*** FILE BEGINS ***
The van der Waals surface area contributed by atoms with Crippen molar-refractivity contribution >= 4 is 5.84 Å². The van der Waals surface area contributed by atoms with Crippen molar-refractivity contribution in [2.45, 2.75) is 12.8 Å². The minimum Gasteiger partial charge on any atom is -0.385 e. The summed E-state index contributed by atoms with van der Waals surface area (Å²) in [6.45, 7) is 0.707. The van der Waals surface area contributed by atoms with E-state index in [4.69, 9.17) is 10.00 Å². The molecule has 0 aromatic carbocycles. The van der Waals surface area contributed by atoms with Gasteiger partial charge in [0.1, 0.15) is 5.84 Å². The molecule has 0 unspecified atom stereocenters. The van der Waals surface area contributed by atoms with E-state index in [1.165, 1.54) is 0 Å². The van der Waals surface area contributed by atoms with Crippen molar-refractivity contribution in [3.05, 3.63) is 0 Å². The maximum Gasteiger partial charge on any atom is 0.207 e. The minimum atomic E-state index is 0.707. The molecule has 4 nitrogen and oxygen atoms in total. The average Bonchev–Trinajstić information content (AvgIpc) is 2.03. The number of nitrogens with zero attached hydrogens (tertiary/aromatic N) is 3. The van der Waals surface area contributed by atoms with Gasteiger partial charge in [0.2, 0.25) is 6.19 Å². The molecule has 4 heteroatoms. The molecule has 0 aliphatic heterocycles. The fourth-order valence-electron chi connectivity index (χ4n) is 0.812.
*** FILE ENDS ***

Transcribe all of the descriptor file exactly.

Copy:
The van der Waals surface area contributed by atoms with Crippen molar-refractivity contribution >= 4 is 5.84 Å². The van der Waals surface area contributed by atoms with Crippen molar-refractivity contribution in [2.45, 2.75) is 12.8 Å². The minimum Gasteiger partial charge on any atom is -0.385 e. The summed E-state index contributed by atoms with van der Waals surface area (Å²) in [6.45, 7) is 0.707. The van der Waals surface area contributed by atoms with E-state index in [4.69, 9.17) is 10.00 Å². The molecule has 0 aromatic carbocycles. The van der Waals surface area contributed by atoms with Gasteiger partial charge in [0.1, 0.15) is 5.84 Å². The molecule has 0 unspecified atom stereocenters. The van der Waals surface area contributed by atoms with E-state index in [1.165, 1.54) is 0 Å². The van der Waals surface area contributed by atoms with Crippen molar-refractivity contribution in [3.05, 3.63) is 0 Å². The maximum Gasteiger partial charge on any atom is 0.207 e. The minimum atomic E-state index is 0.707. The molecule has 4 nitrogen and oxygen atoms in total. The average Bonchev–Trinajstić information content (AvgIpc) is 2.03. The number of nitrogens with zero attached hydrogens (tertiary/aromatic N) is 3. The van der Waals surface area contributed by atoms with Gasteiger partial charge in [0.2, 0.25) is 6.19 Å². The molecule has 4 heteroatoms. The molecule has 0 aliphatic heterocycles. The fourth-order valence-electron chi connectivity index (χ4n) is 0.812.